The strength of the book, fittingly, is in its description of each of the six days themselves. One goes through each day of the war with a comprehensive feeling of understanding of what each major player experienced. The flip side of this close focus, of course, is the de-emphasis of the war’s historical context and its consequences. Of the book’s 330 pages of text, only about thirty are dedicated to history before 1967 and closer to twenty are spent describing the aftereffects. Both topics, of course, really require books unto themselves, yet Oren could have easily brought to light the relevance of this war to the current conflict had he chosen to make the appropriate comparisons. In fact, given Oren’s choice of subtitle, “June 1967 and the Making of the Modern Middle East,” the final chapter of the book seems rather lacking, as the reader is presented with only cursory information about the major players’ futures, and the politics that would lead up to the 1973 Yom Kippur War and eventually to the present day. Oren remarks in his foreword that his major goal was “simply, to understand how an event as immensely influential as this war came about—to show the context from which it sprang.” But while Oren does provide a brief history of the conflict up to that point and a few events in particular that he feels created an aura of mistrust in June 1967, he ignores the larger issue, which is the mindset of the Arab governments, the weltanschauung of belligerency and hatred that could not tolerate the idea of any Jewish presence in the Middle East. In the history of this war, we see the shadows of the entire Arab-Israeli conflict.

Bravado and Recklessness
Almost twenty years after its independence, no Arab state was willing to recognize Israel or come to terms with its existence. Israel in 1967 was unable to avoid terrorism even before any Gaza/West Bank occupation—Hamas, Fatah, and the Popular Front for the Liberation of Palestine had all been founded and were already using violent means to accomplish their stated goals. As is true today, common hatred of Israel was the only issue that could unite Arab states, and Egyptian President Gamal Abdel Nasser happily used such rhetoric to try to establish himself as the leader of the Arab world. The day would come soon, he promised, when all of Palestine would be liberated. Noticeably absent, however, was any talk of creating a Palestinian state. Egypt had no intention of relinquishing its grip on the Gaza Strip, nor did Jordan’s King Hussein want to give up the West Bank. Both had taken control of these territories in 1948, and their presence on Israel’s borders provided the Jewish state with a permanent sense of insecurity. Israel had no outlet to the outside world other than by air and sea, and only imaginary lines as physical borders to the north, east, and south.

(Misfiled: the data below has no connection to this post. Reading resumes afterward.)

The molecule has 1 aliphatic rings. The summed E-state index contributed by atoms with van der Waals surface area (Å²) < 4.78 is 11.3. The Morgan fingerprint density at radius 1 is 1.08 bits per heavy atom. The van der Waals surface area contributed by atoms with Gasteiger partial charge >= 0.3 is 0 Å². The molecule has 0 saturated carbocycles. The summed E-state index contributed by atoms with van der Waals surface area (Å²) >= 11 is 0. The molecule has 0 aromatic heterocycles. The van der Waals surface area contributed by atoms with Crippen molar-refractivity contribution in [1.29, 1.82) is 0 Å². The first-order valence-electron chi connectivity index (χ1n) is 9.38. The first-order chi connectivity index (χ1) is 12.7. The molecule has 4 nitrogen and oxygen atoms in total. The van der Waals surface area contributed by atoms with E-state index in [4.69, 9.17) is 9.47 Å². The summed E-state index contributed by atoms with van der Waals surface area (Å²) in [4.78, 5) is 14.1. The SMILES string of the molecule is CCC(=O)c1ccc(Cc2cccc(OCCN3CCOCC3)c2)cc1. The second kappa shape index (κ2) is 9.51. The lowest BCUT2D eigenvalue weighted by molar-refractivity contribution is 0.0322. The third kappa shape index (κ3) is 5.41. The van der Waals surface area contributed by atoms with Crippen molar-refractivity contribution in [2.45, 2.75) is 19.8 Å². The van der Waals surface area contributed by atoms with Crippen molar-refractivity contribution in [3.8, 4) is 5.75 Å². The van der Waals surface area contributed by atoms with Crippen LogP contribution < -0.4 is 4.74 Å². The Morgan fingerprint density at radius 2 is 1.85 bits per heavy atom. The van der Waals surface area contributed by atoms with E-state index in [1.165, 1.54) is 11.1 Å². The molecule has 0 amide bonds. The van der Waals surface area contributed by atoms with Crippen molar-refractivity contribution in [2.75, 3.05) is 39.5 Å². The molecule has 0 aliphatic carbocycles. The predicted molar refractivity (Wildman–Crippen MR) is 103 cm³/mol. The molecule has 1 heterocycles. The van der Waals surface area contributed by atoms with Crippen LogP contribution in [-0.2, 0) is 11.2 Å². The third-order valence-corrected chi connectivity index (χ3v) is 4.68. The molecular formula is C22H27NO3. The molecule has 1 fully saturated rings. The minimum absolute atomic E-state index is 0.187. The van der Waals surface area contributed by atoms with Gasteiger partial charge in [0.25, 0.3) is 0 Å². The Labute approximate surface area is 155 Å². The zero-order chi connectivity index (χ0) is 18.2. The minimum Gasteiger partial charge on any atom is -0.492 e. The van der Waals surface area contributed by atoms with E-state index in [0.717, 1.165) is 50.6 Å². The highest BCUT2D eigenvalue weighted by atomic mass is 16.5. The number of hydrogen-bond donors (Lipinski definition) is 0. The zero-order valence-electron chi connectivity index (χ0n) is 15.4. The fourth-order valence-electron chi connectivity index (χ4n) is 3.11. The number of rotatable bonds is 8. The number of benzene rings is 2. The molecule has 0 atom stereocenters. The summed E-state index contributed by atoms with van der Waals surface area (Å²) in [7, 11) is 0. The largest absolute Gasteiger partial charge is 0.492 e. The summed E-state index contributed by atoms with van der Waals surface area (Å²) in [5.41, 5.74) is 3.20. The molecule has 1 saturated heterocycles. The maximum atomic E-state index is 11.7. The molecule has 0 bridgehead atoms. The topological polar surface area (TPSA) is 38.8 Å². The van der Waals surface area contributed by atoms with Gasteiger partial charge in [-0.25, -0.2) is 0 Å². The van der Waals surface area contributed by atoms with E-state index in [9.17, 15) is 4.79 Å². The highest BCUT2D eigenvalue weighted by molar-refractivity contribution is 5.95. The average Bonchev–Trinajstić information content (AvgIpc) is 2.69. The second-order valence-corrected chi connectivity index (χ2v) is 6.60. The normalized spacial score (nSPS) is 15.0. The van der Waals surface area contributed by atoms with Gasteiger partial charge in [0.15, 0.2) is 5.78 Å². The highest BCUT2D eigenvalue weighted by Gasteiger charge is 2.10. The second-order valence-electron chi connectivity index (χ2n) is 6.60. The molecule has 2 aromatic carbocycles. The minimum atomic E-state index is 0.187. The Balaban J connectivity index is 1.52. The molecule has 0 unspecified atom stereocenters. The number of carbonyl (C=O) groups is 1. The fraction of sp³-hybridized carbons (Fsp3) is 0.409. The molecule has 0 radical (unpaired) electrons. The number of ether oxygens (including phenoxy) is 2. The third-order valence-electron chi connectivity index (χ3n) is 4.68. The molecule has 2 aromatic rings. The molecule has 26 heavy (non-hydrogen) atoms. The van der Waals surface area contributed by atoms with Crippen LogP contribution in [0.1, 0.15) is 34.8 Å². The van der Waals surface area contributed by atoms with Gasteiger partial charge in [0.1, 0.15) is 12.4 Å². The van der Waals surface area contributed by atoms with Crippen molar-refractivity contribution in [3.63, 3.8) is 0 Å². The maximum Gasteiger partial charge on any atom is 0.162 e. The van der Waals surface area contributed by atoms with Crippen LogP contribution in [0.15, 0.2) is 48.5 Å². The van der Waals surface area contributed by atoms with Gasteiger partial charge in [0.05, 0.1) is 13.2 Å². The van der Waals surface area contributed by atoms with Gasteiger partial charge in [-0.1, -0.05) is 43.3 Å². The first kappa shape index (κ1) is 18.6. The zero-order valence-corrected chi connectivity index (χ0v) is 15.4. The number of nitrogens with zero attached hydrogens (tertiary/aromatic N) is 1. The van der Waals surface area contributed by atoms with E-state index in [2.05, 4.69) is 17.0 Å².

Consequently, Egypt’s closing of the Straits of Tiran on May 22 to 23, 1967, left Israel in a state of panic. By blockading international waterways and cutting off Israel’s oil supply, Egypt had effectively declared war on Israel’s very existence. The closing, however, had not happened in isolation. Tension had been building for years, and had accelerated over the previous few weeks. But for Oren, it was not the events on the ground but rather the atmosphere of rhetoric, in no small measure spurred by the Soviets, which made it impossible to turn the tide away from war. Arab governments played a game of one-upsmanship in pomp and bombast to show just who hated Israel the most and just how severe the destruction would be when the final battle came. Nasser promised to “liberate Palestine in a revolutionary and not a traditional manner.” Syrian Prime Minister Yusuf Zu’ayyin proclaimed that “any Israeli movement will result in a final grave for Israel.” No one wanted to be seen as soft on Israel. Nasser refused to abandon his stature of Arab leadership to the increasingly belligerent Syrians, and Jordan’s King Hussein did not want to be seen as a coward. Thus, small events of violence, followed by Israeli military reactions, quickly catapulted into a full-blown war that was in no country’s self-interest at the time.

But was war inevitable? Oren leaps from Israeli to Egyptian to American war rooms, showing what efforts all three made to try to avoid the outbreak of fighting. In all three camps, the governments were divided between the diplomatic and military leaders. In Israel and in America, the military men tended to favor war, while the men in charge—especially Lyndon Johnson and Israeli prime minister Levi Eshkol—tried to find ways to avoid it. The opposite was true in Egypt, where Nasser’s generals argued that they had neither the troops nor the arms to fight the Israeli military which, while smaller, was better equipped. Moreover, thousands of Egyptian troops were currently fighting in Yemen, and the ones in Sinai were generally poorly trained with an officer corps built on patronage rather than ability. But Nasser was unable to back down from Syrian taunts. Syria, protected most closely by the USSR, had been bombarding northern Israeli towns for months, but Israel had largely been afraid to strike back too hard for fear of facing the Soviets’ wrath.